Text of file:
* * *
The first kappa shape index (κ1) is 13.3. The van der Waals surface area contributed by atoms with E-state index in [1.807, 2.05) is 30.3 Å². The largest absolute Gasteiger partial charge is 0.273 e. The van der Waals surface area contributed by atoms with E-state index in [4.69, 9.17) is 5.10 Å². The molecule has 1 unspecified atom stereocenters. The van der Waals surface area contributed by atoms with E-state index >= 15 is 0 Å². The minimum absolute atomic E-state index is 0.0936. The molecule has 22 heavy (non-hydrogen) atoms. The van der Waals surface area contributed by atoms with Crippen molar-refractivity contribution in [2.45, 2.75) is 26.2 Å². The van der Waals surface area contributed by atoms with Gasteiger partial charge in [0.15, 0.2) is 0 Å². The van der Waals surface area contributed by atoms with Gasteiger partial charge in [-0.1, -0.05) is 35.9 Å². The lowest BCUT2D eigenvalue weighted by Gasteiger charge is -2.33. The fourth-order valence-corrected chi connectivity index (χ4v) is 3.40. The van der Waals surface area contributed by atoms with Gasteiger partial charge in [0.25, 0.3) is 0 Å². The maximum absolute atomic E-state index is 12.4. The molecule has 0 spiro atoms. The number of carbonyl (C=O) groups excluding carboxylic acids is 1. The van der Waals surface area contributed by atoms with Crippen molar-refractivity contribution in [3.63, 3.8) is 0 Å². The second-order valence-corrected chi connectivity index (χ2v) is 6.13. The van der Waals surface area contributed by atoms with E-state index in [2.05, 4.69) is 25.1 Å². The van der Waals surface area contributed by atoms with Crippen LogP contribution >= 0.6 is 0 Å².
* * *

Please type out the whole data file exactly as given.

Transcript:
The first kappa shape index (κ1) is 13.3. The van der Waals surface area contributed by atoms with E-state index in [1.807, 2.05) is 30.3 Å². The largest absolute Gasteiger partial charge is 0.273 e. The van der Waals surface area contributed by atoms with E-state index in [4.69, 9.17) is 5.10 Å². The molecule has 1 unspecified atom stereocenters. The van der Waals surface area contributed by atoms with E-state index >= 15 is 0 Å². The minimum absolute atomic E-state index is 0.0936. The molecule has 22 heavy (non-hydrogen) atoms. The van der Waals surface area contributed by atoms with Crippen molar-refractivity contribution in [2.45, 2.75) is 26.2 Å². The van der Waals surface area contributed by atoms with Gasteiger partial charge in [0.15, 0.2) is 0 Å². The van der Waals surface area contributed by atoms with Gasteiger partial charge in [-0.1, -0.05) is 35.9 Å². The lowest BCUT2D eigenvalue weighted by Gasteiger charge is -2.33. The fourth-order valence-corrected chi connectivity index (χ4v) is 3.40. The van der Waals surface area contributed by atoms with Gasteiger partial charge in [0.25, 0.3) is 0 Å². The maximum absolute atomic E-state index is 12.4. The molecule has 0 spiro atoms. The number of carbonyl (C=O) groups excluding carboxylic acids is 1. The van der Waals surface area contributed by atoms with Crippen molar-refractivity contribution in [3.63, 3.8) is 0 Å². The second-order valence-corrected chi connectivity index (χ2v) is 6.13. The van der Waals surface area contributed by atoms with E-state index in [2.05, 4.69) is 25.1 Å². The van der Waals surface area contributed by atoms with Crippen LogP contribution >= 0.6 is 0 Å².